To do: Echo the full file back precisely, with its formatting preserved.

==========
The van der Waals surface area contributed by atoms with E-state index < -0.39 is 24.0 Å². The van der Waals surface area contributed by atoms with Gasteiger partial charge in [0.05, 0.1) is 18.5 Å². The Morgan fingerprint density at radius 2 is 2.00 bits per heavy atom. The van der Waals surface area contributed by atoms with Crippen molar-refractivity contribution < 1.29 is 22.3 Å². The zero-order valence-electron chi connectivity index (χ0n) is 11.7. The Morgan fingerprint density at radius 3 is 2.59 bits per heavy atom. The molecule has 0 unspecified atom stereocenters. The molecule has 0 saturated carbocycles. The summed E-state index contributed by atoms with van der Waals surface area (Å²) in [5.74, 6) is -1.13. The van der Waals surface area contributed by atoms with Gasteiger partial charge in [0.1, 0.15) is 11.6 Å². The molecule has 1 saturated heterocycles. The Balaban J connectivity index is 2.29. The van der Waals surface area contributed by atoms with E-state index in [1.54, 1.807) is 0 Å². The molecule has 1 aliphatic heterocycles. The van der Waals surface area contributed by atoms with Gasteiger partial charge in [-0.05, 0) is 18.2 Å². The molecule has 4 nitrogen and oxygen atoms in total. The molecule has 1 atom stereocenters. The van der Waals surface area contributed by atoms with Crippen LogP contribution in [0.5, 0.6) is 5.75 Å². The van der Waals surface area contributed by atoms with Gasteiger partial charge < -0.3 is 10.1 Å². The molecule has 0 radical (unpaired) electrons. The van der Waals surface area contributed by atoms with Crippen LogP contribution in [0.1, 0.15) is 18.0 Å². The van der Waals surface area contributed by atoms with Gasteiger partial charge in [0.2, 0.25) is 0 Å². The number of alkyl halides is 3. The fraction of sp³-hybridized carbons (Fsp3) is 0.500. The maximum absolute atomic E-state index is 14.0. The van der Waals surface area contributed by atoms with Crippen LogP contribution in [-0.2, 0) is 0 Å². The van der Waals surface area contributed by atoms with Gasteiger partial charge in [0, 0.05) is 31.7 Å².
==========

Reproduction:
The van der Waals surface area contributed by atoms with E-state index < -0.39 is 24.0 Å². The van der Waals surface area contributed by atoms with Gasteiger partial charge in [0.05, 0.1) is 18.5 Å². The Morgan fingerprint density at radius 2 is 2.00 bits per heavy atom. The van der Waals surface area contributed by atoms with Crippen molar-refractivity contribution < 1.29 is 22.3 Å². The zero-order valence-electron chi connectivity index (χ0n) is 11.7. The Morgan fingerprint density at radius 3 is 2.59 bits per heavy atom. The molecule has 0 unspecified atom stereocenters. The molecule has 0 saturated carbocycles. The summed E-state index contributed by atoms with van der Waals surface area (Å²) in [5.74, 6) is -1.13. The van der Waals surface area contributed by atoms with Gasteiger partial charge in [0.1, 0.15) is 11.6 Å². The molecule has 1 saturated heterocycles. The Balaban J connectivity index is 2.29. The van der Waals surface area contributed by atoms with E-state index in [1.54, 1.807) is 0 Å². The molecule has 1 aliphatic heterocycles. The van der Waals surface area contributed by atoms with Gasteiger partial charge in [-0.05, 0) is 18.2 Å². The molecule has 4 nitrogen and oxygen atoms in total. The molecule has 1 atom stereocenters. The van der Waals surface area contributed by atoms with Crippen LogP contribution in [0.5, 0.6) is 5.75 Å². The van der Waals surface area contributed by atoms with Gasteiger partial charge < -0.3 is 10.1 Å². The molecule has 0 radical (unpaired) electrons. The van der Waals surface area contributed by atoms with Crippen LogP contribution in [0.1, 0.15) is 18.0 Å². The van der Waals surface area contributed by atoms with Gasteiger partial charge in [0.2, 0.25) is 0 Å². The number of alkyl halides is 3. The fraction of sp³-hybridized carbons (Fsp3) is 0.500. The maximum absolute atomic E-state index is 14.0. The van der Waals surface area contributed by atoms with Crippen LogP contribution in [-0.2, 0) is 0 Å². The van der Waals surface area contributed by atoms with Gasteiger partial charge in [0, 0.05) is 31.7 Å².